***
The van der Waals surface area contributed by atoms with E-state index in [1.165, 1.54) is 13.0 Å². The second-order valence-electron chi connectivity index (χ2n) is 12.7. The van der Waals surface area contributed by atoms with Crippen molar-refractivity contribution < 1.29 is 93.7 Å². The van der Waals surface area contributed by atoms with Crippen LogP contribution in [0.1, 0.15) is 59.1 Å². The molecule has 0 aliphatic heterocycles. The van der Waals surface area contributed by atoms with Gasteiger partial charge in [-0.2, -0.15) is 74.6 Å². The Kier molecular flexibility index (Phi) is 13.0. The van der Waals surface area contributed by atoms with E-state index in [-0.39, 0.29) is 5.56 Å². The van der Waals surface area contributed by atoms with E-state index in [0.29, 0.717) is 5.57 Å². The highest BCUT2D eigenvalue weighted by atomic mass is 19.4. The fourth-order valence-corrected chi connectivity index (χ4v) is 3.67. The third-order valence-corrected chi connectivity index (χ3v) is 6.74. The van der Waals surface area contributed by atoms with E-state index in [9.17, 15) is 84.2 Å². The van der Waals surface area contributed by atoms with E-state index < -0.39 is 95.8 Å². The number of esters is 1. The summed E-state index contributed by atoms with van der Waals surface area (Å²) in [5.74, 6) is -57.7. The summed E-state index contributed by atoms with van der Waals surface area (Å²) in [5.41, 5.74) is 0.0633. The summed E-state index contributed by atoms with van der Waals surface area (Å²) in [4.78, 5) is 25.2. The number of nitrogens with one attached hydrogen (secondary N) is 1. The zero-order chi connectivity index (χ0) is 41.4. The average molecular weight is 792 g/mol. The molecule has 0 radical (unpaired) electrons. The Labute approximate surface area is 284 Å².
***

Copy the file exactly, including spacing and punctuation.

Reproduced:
The van der Waals surface area contributed by atoms with E-state index in [1.165, 1.54) is 13.0 Å². The second-order valence-electron chi connectivity index (χ2n) is 12.7. The van der Waals surface area contributed by atoms with Crippen molar-refractivity contribution < 1.29 is 93.7 Å². The van der Waals surface area contributed by atoms with Crippen LogP contribution in [0.1, 0.15) is 59.1 Å². The molecule has 0 aliphatic heterocycles. The van der Waals surface area contributed by atoms with Gasteiger partial charge in [-0.2, -0.15) is 74.6 Å². The Kier molecular flexibility index (Phi) is 13.0. The van der Waals surface area contributed by atoms with E-state index in [-0.39, 0.29) is 5.56 Å². The van der Waals surface area contributed by atoms with E-state index in [0.29, 0.717) is 5.57 Å². The highest BCUT2D eigenvalue weighted by atomic mass is 19.4. The fourth-order valence-corrected chi connectivity index (χ4v) is 3.67. The third-order valence-corrected chi connectivity index (χ3v) is 6.74. The van der Waals surface area contributed by atoms with E-state index in [9.17, 15) is 84.2 Å². The van der Waals surface area contributed by atoms with E-state index < -0.39 is 95.8 Å². The number of esters is 1. The summed E-state index contributed by atoms with van der Waals surface area (Å²) in [5.74, 6) is -57.7. The summed E-state index contributed by atoms with van der Waals surface area (Å²) in [5.41, 5.74) is 0.0633. The summed E-state index contributed by atoms with van der Waals surface area (Å²) in [4.78, 5) is 25.2. The number of nitrogens with one attached hydrogen (secondary N) is 1. The zero-order chi connectivity index (χ0) is 41.4. The average molecular weight is 792 g/mol. The molecule has 0 radical (unpaired) electrons. The Labute approximate surface area is 284 Å².